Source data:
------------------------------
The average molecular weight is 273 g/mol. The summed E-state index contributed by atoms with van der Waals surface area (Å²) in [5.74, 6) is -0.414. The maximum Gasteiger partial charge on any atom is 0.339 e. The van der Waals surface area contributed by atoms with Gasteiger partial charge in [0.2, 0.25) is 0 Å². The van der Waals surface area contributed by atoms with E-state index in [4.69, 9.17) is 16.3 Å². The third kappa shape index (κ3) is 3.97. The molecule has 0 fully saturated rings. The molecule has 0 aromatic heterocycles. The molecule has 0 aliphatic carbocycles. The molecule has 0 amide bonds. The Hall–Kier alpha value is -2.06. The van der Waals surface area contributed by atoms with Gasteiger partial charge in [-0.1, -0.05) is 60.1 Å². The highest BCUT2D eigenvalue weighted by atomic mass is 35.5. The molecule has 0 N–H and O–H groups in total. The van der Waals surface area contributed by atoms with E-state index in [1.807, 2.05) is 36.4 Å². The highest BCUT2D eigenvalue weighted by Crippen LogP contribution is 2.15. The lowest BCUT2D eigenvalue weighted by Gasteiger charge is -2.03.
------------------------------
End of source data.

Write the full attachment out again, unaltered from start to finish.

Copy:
The average molecular weight is 273 g/mol. The summed E-state index contributed by atoms with van der Waals surface area (Å²) in [5.74, 6) is -0.414. The maximum Gasteiger partial charge on any atom is 0.339 e. The van der Waals surface area contributed by atoms with Gasteiger partial charge in [0.2, 0.25) is 0 Å². The van der Waals surface area contributed by atoms with E-state index in [4.69, 9.17) is 16.3 Å². The third kappa shape index (κ3) is 3.97. The molecule has 0 fully saturated rings. The molecule has 0 aromatic heterocycles. The molecule has 0 aliphatic carbocycles. The molecule has 0 amide bonds. The Hall–Kier alpha value is -2.06. The van der Waals surface area contributed by atoms with Gasteiger partial charge in [-0.1, -0.05) is 60.1 Å². The highest BCUT2D eigenvalue weighted by atomic mass is 35.5. The molecule has 0 N–H and O–H groups in total. The van der Waals surface area contributed by atoms with E-state index in [1.807, 2.05) is 36.4 Å². The highest BCUT2D eigenvalue weighted by Crippen LogP contribution is 2.15. The lowest BCUT2D eigenvalue weighted by Gasteiger charge is -2.03.